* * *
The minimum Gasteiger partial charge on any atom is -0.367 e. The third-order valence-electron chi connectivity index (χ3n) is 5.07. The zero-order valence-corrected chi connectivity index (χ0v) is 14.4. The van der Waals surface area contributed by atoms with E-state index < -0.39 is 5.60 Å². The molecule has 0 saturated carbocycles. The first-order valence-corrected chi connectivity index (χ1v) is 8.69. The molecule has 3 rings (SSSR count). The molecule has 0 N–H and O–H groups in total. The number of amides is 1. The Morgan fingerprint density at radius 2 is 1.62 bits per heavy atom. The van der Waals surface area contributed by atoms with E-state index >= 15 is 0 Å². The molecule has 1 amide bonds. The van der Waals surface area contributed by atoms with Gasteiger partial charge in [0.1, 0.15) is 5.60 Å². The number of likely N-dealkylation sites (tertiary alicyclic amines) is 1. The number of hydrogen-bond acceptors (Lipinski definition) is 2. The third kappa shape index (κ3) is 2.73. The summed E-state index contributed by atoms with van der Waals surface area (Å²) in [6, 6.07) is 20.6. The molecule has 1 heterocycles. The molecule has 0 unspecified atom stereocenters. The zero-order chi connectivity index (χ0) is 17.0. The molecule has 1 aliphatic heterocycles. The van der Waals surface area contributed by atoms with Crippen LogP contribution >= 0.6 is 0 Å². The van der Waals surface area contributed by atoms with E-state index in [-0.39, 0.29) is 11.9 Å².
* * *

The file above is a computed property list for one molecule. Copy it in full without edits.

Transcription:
The minimum Gasteiger partial charge on any atom is -0.367 e. The third-order valence-electron chi connectivity index (χ3n) is 5.07. The zero-order valence-corrected chi connectivity index (χ0v) is 14.4. The van der Waals surface area contributed by atoms with E-state index < -0.39 is 5.60 Å². The molecule has 0 saturated carbocycles. The first-order valence-corrected chi connectivity index (χ1v) is 8.69. The molecule has 3 rings (SSSR count). The molecule has 0 N–H and O–H groups in total. The number of amides is 1. The Morgan fingerprint density at radius 2 is 1.62 bits per heavy atom. The van der Waals surface area contributed by atoms with E-state index >= 15 is 0 Å². The molecule has 1 amide bonds. The van der Waals surface area contributed by atoms with Gasteiger partial charge in [0.1, 0.15) is 5.60 Å². The number of likely N-dealkylation sites (tertiary alicyclic amines) is 1. The number of hydrogen-bond acceptors (Lipinski definition) is 2. The third kappa shape index (κ3) is 2.73. The summed E-state index contributed by atoms with van der Waals surface area (Å²) in [6, 6.07) is 20.6. The molecule has 1 heterocycles. The molecule has 0 unspecified atom stereocenters. The zero-order chi connectivity index (χ0) is 17.0. The molecule has 1 aliphatic heterocycles. The van der Waals surface area contributed by atoms with Crippen LogP contribution >= 0.6 is 0 Å². The van der Waals surface area contributed by atoms with E-state index in [-0.39, 0.29) is 11.9 Å².